Monday, February 13, 2012

Sunrise & Sunset

We all enjoy experiencing beautiful sunrises and sunsets.
By Rick Sammon Published in Quick Fix
Sunrise & Sunset


If the contrast range is greater than about four stops, you'll need HDR to bring out all the detail in the scene. However, before we get into the technique, here's an important thing to remember: HDR can ruin the mood of a scene.

I could have used HDR to open up the shadows and tone down the highlights in this photograph, which I took in Mount Rainier, Washington. However, that would have destroyed the mood of the scene. The strong shadows and the reflection in the lake "made" the picture for me. So use HDR wisely, and remember that the most important thing about a picture is the mood or feeling it conveys.


Here's an HDR image of the St. John's Pier in St. Augustine, Florida. I added the drop shadow and type in Photoshop CS5
just for fun and to offer an idea for perhaps an e-card that you can send to family and friends.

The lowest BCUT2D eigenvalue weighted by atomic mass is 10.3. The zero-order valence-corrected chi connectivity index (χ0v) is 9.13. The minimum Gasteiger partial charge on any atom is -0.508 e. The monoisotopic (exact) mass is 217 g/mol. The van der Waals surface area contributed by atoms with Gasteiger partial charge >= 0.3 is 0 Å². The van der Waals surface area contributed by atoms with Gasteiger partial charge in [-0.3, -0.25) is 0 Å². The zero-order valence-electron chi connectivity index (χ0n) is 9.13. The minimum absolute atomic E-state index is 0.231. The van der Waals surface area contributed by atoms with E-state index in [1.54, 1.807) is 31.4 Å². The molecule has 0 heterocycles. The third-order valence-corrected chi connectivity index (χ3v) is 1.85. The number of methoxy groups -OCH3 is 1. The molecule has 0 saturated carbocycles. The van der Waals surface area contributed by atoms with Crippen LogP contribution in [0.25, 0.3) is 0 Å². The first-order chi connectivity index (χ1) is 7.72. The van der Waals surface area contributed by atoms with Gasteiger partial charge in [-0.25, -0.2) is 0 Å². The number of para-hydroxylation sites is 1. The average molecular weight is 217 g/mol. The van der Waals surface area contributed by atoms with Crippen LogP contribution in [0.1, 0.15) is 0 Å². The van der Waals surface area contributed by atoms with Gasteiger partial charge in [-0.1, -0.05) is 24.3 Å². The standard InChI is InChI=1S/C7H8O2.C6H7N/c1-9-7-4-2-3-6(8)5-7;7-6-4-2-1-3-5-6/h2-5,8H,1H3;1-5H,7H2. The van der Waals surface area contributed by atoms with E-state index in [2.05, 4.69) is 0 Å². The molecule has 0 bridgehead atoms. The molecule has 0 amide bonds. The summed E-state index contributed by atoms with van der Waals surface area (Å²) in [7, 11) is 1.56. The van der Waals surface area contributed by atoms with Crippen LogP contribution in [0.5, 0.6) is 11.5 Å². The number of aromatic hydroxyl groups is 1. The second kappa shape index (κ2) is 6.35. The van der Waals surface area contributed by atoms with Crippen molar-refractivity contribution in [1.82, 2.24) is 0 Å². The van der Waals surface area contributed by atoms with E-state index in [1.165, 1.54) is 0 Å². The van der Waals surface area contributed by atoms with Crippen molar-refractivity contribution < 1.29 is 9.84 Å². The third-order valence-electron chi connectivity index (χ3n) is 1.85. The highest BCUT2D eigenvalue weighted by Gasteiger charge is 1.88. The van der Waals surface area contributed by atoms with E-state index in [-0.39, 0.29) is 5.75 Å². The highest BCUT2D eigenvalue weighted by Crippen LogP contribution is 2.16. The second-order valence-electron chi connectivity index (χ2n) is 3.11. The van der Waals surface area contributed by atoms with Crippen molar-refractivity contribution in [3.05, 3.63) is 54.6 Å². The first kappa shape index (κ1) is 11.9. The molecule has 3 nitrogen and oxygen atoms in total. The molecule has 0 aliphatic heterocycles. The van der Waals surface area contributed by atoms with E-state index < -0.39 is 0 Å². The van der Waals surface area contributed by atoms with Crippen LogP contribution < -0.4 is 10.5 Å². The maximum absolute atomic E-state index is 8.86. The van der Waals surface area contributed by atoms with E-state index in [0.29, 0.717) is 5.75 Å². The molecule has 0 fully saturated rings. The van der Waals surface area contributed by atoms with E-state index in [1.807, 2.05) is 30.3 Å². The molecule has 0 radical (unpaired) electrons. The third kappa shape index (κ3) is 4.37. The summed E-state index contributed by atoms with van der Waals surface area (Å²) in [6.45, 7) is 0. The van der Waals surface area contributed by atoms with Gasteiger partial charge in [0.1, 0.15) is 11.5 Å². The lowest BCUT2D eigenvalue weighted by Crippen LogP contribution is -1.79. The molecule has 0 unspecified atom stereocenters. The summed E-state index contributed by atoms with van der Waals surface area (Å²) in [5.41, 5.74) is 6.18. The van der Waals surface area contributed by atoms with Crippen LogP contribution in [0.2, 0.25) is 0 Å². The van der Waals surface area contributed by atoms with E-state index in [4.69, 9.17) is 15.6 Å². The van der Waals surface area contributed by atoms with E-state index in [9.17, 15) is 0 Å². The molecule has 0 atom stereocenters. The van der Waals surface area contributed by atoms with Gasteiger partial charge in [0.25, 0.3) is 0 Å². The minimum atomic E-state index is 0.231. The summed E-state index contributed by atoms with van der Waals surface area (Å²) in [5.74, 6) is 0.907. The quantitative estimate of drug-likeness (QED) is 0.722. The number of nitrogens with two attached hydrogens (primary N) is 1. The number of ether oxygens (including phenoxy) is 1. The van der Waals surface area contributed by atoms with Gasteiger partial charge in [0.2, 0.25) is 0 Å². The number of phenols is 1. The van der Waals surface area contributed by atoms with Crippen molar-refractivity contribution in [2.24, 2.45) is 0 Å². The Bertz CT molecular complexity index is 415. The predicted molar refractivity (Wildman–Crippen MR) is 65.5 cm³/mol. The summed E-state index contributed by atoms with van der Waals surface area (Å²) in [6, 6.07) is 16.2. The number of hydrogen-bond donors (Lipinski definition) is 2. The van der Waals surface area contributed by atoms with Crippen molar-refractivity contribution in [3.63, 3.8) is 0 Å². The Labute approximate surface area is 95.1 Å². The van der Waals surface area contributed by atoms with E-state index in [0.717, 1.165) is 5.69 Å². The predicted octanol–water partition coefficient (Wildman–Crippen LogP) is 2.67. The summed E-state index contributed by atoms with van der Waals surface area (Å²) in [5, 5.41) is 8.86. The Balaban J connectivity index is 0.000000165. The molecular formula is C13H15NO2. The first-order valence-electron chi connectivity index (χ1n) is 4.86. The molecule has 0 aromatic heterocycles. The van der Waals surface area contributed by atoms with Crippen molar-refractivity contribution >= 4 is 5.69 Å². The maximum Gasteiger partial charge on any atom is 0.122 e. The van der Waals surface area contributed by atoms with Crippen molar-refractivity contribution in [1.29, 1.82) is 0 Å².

I shot HDR to ensure that the upside-down heart shape in the scene was captured. Yes, I could have taken a wider range of exposures to see more into the shadows, which would have shown more detail in the shadow areas, but I didn't want the viewer to miss the heart. Plus, I liked the shadows. Remember, shadows can be your friend. Shadows add a sense of depth and dimension to a picture, and shadows are the soul of a photograph.


I've written several articles on HDR for Digital Photo magazine; you can check them out at For now, here's some basic HDR info:
  • Use a tripod.
  • Don't change the aperture.Use a self-timer or cable release so you don't shake the camera during exposures.
  • Make sure you take enough exposures to capture the highlights and shadows in the scene.
  • Process your images using HDR software like HDRsoft's Photomatix or Nik Software's HDR Efex Pro.


I'll leave you with one of my favorite sunset photographs, which I took in Rajasthan, India, and a reminder: Always try to get the best possible in-camera exposure. Expose for the highlights. It will save you lots of time processing your images in the digital darkroom.

Rick Sammon, leads workshops and gives seminars around the world. He has been nominated for the Photoshop Hall of Fame. Visit Rick at

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